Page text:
In the previous chapters, we have covered some approaches for solving some of the technical challenges of achieving Continuous Delivery with Windows and .NET. However, tooling alone will not result in Continuous Delivery for your software. Continuous Delivery also requires changes to your organization and practices, and we explore these more tricky aspects in this chapter.
Organizations can make Continuous Delivery easier by making some changes to the shape, size, and responsibilities of teams. One of the most effective changes is to align software delivery teams with a product or service: the team works on a program of changes and features for one or more product and service, but only that team. Instead of projects we use programs of work that have a clear and consistent timeline over many months and years.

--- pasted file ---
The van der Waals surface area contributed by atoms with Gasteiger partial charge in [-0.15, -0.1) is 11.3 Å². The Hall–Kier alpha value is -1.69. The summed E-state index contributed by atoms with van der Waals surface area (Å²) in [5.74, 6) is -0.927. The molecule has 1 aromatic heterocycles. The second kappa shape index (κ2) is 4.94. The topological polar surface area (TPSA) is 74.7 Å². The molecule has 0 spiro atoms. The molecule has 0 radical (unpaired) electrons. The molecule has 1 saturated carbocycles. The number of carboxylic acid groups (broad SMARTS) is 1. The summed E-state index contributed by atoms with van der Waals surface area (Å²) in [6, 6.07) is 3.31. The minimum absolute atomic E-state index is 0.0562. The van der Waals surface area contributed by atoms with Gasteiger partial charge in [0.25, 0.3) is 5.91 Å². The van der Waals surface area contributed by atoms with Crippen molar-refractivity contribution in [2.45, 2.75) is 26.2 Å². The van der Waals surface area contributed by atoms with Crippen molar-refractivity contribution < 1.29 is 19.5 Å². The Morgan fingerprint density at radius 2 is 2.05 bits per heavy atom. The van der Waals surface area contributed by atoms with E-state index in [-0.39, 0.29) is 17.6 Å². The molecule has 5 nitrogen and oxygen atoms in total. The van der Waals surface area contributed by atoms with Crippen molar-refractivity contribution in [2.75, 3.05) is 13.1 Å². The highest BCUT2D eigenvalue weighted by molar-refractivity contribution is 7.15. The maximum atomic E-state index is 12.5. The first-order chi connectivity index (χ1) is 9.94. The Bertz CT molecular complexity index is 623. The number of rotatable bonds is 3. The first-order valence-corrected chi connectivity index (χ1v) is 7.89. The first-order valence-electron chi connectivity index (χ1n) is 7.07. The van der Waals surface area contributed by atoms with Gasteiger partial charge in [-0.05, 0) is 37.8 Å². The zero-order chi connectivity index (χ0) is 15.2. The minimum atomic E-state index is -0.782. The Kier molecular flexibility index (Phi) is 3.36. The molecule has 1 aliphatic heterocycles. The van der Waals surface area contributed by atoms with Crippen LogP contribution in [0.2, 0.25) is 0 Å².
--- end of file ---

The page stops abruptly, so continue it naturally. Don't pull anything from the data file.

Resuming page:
This alignment with products and services typically helps to work around the problems of Conway’s law—the tendency to push the software we build into shapes that resemble the communication structures in the organization. This alignment with services works well with recent practices such as DevOps, where responsibility for the build and operation of software systems is shared between several teams with complementary skills, as shown in Figures 7-1 and 7-2.